12. A well head attachment'according' to claim 11 including means mounted in the casing for measuring the movements of the operatingzline'into and out of the well.

References'Cited irtthefile of this patent UNITED STATES PATENTS Re. 24,086 Summers Nov. 8, 1955 1,695,701 Steiner et all- Dec. 18; 1928 2,383,455 Ahadie Aug. 28', 1945 2,677,427 McKinney et' a1; May4; 1954 2,720,266 Broussardet al. Oct. 11, 1955

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US3363880 *Nov 14, 1966Jan 16, 1968Schiumberger Technology CorpCable-feeding apparatus
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US3517736 *Jul 18, 1968Jun 30, 1970North American RockwellSubsurface wireline system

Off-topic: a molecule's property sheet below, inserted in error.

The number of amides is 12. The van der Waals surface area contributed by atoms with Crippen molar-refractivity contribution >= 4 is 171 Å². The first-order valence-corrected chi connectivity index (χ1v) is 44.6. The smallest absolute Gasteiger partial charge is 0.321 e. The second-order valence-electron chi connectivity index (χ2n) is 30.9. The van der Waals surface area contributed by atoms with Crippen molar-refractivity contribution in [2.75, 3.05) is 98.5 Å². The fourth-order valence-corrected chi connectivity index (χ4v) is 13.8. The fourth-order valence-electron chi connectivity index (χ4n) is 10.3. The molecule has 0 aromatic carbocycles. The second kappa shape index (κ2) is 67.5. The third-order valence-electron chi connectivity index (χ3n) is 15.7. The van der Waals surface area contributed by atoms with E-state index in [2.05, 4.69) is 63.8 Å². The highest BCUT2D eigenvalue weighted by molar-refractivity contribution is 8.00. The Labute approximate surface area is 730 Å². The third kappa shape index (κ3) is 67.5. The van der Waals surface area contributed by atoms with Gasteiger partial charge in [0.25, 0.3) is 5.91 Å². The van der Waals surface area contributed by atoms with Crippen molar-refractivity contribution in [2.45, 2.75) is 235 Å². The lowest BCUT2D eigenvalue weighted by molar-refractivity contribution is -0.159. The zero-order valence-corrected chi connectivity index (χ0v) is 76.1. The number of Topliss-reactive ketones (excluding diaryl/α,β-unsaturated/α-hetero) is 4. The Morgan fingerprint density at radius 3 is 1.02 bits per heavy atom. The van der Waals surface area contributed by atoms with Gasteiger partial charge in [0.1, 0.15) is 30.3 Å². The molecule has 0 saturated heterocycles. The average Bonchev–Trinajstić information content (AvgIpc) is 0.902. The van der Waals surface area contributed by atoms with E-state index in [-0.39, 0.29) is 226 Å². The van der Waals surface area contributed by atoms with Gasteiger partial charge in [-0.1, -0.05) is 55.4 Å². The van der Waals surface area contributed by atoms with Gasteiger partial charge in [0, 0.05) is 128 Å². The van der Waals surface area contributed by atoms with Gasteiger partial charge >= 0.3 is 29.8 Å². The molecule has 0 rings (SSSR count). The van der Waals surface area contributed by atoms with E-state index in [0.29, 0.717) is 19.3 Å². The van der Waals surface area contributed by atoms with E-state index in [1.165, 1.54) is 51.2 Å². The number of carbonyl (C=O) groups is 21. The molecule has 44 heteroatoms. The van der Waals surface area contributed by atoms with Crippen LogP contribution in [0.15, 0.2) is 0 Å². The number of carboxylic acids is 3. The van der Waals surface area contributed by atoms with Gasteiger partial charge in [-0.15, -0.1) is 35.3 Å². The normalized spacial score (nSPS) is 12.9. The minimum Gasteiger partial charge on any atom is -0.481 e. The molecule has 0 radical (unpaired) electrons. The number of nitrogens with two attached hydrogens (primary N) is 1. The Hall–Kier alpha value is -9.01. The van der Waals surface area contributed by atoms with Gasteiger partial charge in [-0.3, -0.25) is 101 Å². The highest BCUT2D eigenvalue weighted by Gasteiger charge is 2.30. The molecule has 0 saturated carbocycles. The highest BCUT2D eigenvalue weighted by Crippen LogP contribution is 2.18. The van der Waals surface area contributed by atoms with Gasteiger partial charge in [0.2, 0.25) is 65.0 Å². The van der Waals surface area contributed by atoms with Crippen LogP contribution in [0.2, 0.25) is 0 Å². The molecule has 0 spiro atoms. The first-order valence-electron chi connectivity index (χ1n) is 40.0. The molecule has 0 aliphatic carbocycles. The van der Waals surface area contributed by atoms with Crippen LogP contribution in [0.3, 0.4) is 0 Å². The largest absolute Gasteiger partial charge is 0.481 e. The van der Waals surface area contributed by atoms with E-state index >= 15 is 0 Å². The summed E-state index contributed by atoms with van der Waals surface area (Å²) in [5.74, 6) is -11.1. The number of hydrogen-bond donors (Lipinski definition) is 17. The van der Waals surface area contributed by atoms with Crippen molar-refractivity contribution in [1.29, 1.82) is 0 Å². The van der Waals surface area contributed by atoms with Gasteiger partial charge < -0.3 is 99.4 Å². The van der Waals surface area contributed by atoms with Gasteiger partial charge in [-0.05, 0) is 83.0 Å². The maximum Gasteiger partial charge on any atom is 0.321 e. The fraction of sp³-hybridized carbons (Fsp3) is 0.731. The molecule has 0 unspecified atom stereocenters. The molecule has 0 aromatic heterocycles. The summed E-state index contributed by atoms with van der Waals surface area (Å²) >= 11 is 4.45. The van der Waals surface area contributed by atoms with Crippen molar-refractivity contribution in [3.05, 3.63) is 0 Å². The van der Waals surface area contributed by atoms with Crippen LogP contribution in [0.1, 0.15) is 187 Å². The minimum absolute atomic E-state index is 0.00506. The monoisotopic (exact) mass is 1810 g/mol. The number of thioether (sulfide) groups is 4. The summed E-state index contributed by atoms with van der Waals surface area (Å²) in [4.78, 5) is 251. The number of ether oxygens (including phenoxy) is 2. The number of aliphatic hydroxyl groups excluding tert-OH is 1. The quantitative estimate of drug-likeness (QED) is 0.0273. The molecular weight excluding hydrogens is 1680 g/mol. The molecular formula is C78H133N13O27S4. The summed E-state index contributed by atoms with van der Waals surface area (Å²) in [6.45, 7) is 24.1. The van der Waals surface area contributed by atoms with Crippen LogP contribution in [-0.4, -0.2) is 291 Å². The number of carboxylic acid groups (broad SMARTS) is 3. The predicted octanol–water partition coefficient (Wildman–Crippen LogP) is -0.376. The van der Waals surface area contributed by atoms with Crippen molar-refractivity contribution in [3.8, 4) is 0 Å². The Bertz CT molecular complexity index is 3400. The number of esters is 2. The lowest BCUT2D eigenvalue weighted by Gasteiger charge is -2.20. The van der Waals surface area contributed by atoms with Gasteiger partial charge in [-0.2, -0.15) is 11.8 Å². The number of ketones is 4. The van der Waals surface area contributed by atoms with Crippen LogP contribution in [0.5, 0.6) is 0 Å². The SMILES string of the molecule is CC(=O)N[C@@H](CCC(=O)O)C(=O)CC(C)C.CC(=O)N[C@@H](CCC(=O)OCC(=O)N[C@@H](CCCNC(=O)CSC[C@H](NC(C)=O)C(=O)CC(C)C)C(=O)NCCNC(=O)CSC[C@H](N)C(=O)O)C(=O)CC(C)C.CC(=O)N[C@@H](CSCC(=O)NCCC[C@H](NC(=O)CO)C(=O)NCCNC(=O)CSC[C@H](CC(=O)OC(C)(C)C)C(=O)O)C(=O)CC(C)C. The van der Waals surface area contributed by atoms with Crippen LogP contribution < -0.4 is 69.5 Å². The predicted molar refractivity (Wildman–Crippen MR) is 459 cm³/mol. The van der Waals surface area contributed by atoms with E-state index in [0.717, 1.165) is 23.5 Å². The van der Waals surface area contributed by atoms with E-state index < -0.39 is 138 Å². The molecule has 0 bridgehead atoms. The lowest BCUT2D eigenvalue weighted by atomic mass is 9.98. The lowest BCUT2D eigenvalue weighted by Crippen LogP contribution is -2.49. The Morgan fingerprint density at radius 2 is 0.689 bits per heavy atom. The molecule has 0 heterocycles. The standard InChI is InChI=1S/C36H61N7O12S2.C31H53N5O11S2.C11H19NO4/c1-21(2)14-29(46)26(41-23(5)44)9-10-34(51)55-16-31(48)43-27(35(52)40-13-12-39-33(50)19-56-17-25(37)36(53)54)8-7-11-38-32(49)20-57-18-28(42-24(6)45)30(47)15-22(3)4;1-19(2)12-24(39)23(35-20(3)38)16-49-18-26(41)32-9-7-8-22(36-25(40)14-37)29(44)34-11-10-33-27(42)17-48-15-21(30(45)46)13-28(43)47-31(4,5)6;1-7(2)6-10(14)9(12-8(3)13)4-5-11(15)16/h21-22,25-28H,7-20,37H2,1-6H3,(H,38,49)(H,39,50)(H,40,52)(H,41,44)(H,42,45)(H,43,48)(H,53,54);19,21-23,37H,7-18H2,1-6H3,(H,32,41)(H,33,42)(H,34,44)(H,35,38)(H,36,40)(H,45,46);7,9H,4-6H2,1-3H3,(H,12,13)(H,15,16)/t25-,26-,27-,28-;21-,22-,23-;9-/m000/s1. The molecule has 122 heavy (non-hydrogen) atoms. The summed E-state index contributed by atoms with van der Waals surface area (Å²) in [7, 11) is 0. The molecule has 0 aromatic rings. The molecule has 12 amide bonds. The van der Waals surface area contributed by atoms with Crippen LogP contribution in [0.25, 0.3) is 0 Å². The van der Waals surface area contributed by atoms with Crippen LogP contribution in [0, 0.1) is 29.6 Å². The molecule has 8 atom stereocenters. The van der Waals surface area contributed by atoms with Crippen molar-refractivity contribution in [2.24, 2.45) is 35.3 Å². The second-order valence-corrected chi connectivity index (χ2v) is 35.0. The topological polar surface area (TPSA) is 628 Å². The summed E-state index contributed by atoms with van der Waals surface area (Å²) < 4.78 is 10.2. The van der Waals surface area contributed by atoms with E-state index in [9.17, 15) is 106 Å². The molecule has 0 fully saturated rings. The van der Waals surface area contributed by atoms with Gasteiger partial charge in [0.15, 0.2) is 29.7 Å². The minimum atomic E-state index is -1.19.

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US8613310Nov 20, 2008Dec 24, 2013Schlumberger Technology CorporationSpooling apparatus for well intervention system
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WO1996008634A1 *Aug 29, 1995Mar 21, 1996Hydrolex IncPressurized sheave mechanism for high pressure wireline service
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Classifications
U.S. Classification166/77.2, 166/385
International ClassificationE21B33/072
Cooperative ClassificationB66D1/39, E21B33/072
European ClassificationE21B33/072